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News & Media > Alumnae Awards > 2023 Alumnae Award Recipients > Julie Koh (2001)

Julie Koh (2001)

2023 Young Alumnae Award for Cultural Contribution
Julie Koh (2001)
Julie Koh (2001)

Julie Koh has established herself as a leading Australian author and a rising star in the Australian arts community.

Commencing as a scholarship student at MLC School in Year 4 in 1993, Julie immersed herself in co-curricular activities and achieved academic success during her time at the School.

In her final year at MLC School, she was the Student Representative Council (SRC) Captain, School Captain, and Dux of the School. As the SRC Captain, she established Rainbow Week, a celebration of cultural diversity, which has become an annual event at the School. Julie also participated in extracurricular activities such as Tournament of Minds, debating, netball and cricket, as well as saxophone ensemble, concert band and choir. She was part of the first cohort to study English Extension 2 for the Higher School Certificate (HSC), and her major work, a short story, was published in the NSW Board of Studies anthology for that year.

At the 2001 MLC School Speech Night, Julie won the Prize for Modern History, The Jennifer Carr (Grant) Memorial Prize for English Extension 2, The George Brown Prize for Leadership and The George Lane Prize (for Dux of the School). In 2011, at the MLC School 125th Year Gala Dinner, Julie was asked to present the keynote address.

Julie attended the University of Sydney, graduating with a Bachelor of Economic and Social Sciences (focusing on Government and Political Economy) and a Bachelor of Laws (First Class Honours). She won several awards across her degrees, including the Hedley Bull Prize for International Politics, which is awarded to the top senior student studying Government and International Relations.

When Julie was halfway through university, a young film producer approached her asking if he could adapt her English Extension 2 major work as a short film. He had first encountered the short story while reading the Board of Studies anthology. Meeting this producer inspired Julie to start thinking about becoming a writer.

After graduation, Julie worked for a time as an intellectual property lawyer at a top-tier corporate law firm. Before too long, she ‘quit her career’ to pursue a career as an author of fiction.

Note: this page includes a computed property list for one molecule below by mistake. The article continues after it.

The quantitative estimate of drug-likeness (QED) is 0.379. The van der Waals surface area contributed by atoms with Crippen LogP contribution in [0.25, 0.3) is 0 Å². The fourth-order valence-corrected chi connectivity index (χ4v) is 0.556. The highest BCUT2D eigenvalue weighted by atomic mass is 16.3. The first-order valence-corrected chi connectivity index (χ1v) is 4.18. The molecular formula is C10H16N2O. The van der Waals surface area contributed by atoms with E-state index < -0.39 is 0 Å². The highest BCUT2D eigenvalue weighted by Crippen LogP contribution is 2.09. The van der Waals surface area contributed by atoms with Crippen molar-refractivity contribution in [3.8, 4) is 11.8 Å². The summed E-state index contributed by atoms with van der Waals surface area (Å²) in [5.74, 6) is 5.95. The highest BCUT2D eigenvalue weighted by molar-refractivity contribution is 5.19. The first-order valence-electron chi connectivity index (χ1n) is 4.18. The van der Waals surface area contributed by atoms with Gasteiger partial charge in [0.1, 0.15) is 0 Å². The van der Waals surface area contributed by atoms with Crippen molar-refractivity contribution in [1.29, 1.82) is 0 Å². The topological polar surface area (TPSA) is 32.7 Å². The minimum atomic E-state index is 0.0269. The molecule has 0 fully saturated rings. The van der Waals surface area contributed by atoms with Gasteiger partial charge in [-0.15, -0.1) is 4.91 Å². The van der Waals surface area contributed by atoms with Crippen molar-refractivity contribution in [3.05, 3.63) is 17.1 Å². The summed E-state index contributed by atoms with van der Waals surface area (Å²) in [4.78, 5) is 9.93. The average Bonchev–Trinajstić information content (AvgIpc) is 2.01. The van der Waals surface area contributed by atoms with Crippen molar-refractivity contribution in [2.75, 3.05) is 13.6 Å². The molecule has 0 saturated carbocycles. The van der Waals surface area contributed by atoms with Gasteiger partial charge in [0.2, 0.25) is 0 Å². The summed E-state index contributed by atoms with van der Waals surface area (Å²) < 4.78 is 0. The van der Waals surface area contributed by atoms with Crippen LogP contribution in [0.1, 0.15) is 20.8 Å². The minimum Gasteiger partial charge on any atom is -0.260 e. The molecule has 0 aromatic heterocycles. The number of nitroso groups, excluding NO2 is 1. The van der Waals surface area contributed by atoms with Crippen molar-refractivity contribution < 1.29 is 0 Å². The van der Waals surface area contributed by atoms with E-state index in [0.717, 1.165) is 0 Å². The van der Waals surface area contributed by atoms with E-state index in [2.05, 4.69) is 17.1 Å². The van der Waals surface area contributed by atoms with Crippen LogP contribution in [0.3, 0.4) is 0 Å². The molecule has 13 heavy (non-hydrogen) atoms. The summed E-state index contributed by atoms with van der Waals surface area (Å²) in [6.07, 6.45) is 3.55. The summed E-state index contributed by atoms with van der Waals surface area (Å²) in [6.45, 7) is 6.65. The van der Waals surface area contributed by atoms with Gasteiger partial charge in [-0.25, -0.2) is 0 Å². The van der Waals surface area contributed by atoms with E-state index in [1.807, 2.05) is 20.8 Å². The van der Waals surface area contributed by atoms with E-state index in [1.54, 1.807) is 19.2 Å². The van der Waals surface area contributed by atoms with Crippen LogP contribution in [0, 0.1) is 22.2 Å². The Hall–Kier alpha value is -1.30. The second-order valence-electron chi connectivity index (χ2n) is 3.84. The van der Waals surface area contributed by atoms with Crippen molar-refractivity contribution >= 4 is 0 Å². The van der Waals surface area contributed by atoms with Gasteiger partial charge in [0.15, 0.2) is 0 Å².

Julie is the author of two short-story collections: her capsule collection, Capital Misfits, was published in 2015 and her full-length collection, Portable Curiosities, was published by UQP in 2016. Portable Curiosities has been recognised by numerous literary organisations: it was shortlisted for the Readings Prize for New Australian Fiction 2016, the Queensland Literary Awards – Australian Short Story Collection – Steele Rudd Award 2016, the UTS Glenda Adams Award in the 2017 NSW Premier’s Literary Awards, and the Australian Science Fiction Foundation’s 2018 Norma K Hemming Award (Long Work).

Portable Curiosities was one of the Guardian’s Best Australian Books of 2016, an Australian Book Review 2016 and 2017 Book of the Year, a Sydney Morning Herald Daily Life feminist reading pick of 2016, a Feminist Writers Festival Best Feminist Book of 2016, and an ABC Radio National 2017 Best Summer Read. Julie was named a 2017 Sydney Morning Herald Best Young Australian Novelist for Portable Curiosities.

Julie’s short stories have appeared in the Best Australian Stories in 2014 to 2017, Best Australian Comedy Writing, the Sleepers Almanac 7 to X, the Canary Press, Liminal, the Australian, Reading the Landscape, Sydney Noir, Dear Santa, Dear Dad, Dear Mum, Dear Lover, New Australian Fiction, Everything Changes, Seizure, Meanjin, Vault, fine print, Kyoto Journal, the Fish Anthology, Silent Dialogue, Fixi Novo’s HEAT, One-Way Street Journal, the Sydney Review of Books and Griffith Review.

Outside Australia, Julie’s fiction has been published in eight countries and translated into Chinese, Indonesian and Bengali. Short films based on Julie’s stories have screened at the St Kilda Film Festival, the Good Dog! International Film Festival and the Palm Springs International ShortFest.

Julie was a co-founder of the experimental collective Kanganoulipo and collaborates on fashion projects with Tega Boniko. She has written two radio plays for ABC Radio National and the libretto for the satirical opera Chop Chef.

In addition to her creative work, Julie is actively involved in the arts community. She judged the 2017 Monash Undergraduate Prize for Creative Writing, Writing NSW’s Varuna Fellowships 2017, the 2018 Stella Prize, the 2018 Woollahra Digital Literary Award – Flash and Short Fiction, the 2019 Liminal Fiction Prize and the State Library of Queensland Young Writers Award 2021.

Julie is a peer assessor for the Australia Council for the Arts. In 2023, she joined Westerly magazine as Prose Editor, commencing with Issue 68.1 (June/July 2023). This year she is also one of the mentors for the July–November 2023 Kill Your Darlings Mentors Program which is designed to support early-career writers in the development of a long-form work and to help them develop strategies for navigating the path to publication.

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